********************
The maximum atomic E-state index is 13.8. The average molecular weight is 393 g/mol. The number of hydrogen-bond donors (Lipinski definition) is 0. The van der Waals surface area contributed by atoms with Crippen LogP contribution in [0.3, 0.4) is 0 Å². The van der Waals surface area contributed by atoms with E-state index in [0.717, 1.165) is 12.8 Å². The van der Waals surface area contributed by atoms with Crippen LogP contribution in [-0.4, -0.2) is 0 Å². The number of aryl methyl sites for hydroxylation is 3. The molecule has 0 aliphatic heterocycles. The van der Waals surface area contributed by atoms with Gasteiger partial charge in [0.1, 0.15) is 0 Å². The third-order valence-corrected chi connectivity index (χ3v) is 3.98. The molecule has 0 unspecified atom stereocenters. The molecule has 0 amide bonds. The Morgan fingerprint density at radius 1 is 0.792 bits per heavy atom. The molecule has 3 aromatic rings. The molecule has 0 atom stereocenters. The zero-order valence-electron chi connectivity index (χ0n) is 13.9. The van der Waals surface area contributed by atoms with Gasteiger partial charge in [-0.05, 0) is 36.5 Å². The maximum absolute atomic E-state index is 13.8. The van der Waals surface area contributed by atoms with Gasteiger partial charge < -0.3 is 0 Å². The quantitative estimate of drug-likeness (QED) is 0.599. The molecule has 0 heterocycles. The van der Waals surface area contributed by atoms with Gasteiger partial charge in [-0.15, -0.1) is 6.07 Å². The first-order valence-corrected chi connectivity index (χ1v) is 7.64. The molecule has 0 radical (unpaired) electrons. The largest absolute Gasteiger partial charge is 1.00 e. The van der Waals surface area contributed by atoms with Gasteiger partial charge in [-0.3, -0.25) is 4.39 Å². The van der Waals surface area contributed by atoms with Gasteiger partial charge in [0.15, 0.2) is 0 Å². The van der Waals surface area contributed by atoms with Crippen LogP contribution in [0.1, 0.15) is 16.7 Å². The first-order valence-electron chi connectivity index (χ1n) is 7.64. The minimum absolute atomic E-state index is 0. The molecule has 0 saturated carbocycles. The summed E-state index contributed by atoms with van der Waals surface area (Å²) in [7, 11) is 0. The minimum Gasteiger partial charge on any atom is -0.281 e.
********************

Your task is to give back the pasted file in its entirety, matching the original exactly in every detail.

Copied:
The maximum atomic E-state index is 13.8. The average molecular weight is 393 g/mol. The number of hydrogen-bond donors (Lipinski definition) is 0. The van der Waals surface area contributed by atoms with Crippen LogP contribution in [0.3, 0.4) is 0 Å². The van der Waals surface area contributed by atoms with E-state index in [0.717, 1.165) is 12.8 Å². The van der Waals surface area contributed by atoms with Crippen LogP contribution in [-0.4, -0.2) is 0 Å². The number of aryl methyl sites for hydroxylation is 3. The molecule has 0 aliphatic heterocycles. The van der Waals surface area contributed by atoms with Gasteiger partial charge in [0.1, 0.15) is 0 Å². The third-order valence-corrected chi connectivity index (χ3v) is 3.98. The molecule has 0 unspecified atom stereocenters. The molecule has 0 amide bonds. The Morgan fingerprint density at radius 1 is 0.792 bits per heavy atom. The molecule has 3 aromatic rings. The molecule has 0 atom stereocenters. The zero-order valence-electron chi connectivity index (χ0n) is 13.9. The van der Waals surface area contributed by atoms with Gasteiger partial charge in [-0.05, 0) is 36.5 Å². The maximum absolute atomic E-state index is 13.8. The van der Waals surface area contributed by atoms with Gasteiger partial charge < -0.3 is 0 Å². The quantitative estimate of drug-likeness (QED) is 0.599. The molecule has 0 heterocycles. The van der Waals surface area contributed by atoms with Gasteiger partial charge in [-0.15, -0.1) is 6.07 Å². The first-order valence-corrected chi connectivity index (χ1v) is 7.64. The molecule has 0 radical (unpaired) electrons. The largest absolute Gasteiger partial charge is 1.00 e. The van der Waals surface area contributed by atoms with Gasteiger partial charge in [-0.3, -0.25) is 4.39 Å². The van der Waals surface area contributed by atoms with Gasteiger partial charge in [0.15, 0.2) is 0 Å². The van der Waals surface area contributed by atoms with Crippen LogP contribution in [0.1, 0.15) is 16.7 Å². The first-order valence-electron chi connectivity index (χ1n) is 7.64. The minimum absolute atomic E-state index is 0. The molecule has 0 saturated carbocycles. The summed E-state index contributed by atoms with van der Waals surface area (Å²) in [7, 11) is 0. The minimum Gasteiger partial charge on any atom is -0.281 e.